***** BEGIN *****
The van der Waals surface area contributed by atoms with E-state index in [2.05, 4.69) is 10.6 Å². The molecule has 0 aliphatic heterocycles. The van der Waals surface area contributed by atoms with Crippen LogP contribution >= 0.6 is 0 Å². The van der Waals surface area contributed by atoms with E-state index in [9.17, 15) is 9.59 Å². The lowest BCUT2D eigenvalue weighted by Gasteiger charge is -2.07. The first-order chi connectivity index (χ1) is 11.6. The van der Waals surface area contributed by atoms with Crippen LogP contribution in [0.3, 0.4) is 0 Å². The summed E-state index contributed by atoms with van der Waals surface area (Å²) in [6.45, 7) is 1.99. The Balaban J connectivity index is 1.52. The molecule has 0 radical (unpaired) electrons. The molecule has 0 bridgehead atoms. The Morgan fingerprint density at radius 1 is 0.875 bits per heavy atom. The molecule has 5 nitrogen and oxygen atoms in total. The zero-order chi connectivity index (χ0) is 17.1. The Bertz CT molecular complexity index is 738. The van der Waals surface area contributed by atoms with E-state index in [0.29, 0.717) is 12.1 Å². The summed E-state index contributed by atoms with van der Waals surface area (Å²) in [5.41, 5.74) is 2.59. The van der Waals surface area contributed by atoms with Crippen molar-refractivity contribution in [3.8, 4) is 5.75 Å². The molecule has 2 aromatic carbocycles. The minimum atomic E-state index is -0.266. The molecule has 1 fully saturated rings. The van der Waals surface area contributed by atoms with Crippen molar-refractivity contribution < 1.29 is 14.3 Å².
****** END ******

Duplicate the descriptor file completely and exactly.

The van der Waals surface area contributed by atoms with E-state index in [2.05, 4.69) is 10.6 Å². The molecule has 0 aliphatic heterocycles. The van der Waals surface area contributed by atoms with Crippen LogP contribution >= 0.6 is 0 Å². The van der Waals surface area contributed by atoms with E-state index in [9.17, 15) is 9.59 Å². The lowest BCUT2D eigenvalue weighted by Gasteiger charge is -2.07. The first-order chi connectivity index (χ1) is 11.6. The van der Waals surface area contributed by atoms with Crippen LogP contribution in [0.3, 0.4) is 0 Å². The summed E-state index contributed by atoms with van der Waals surface area (Å²) in [6.45, 7) is 1.99. The Balaban J connectivity index is 1.52. The molecule has 0 radical (unpaired) electrons. The molecule has 0 bridgehead atoms. The Morgan fingerprint density at radius 1 is 0.875 bits per heavy atom. The molecule has 5 nitrogen and oxygen atoms in total. The zero-order chi connectivity index (χ0) is 17.1. The Bertz CT molecular complexity index is 738. The van der Waals surface area contributed by atoms with E-state index in [0.29, 0.717) is 12.1 Å². The summed E-state index contributed by atoms with van der Waals surface area (Å²) in [5.41, 5.74) is 2.59. The van der Waals surface area contributed by atoms with Crippen molar-refractivity contribution in [3.8, 4) is 5.75 Å². The molecule has 2 aromatic carbocycles. The minimum atomic E-state index is -0.266. The molecule has 1 fully saturated rings. The van der Waals surface area contributed by atoms with Crippen molar-refractivity contribution < 1.29 is 14.3 Å².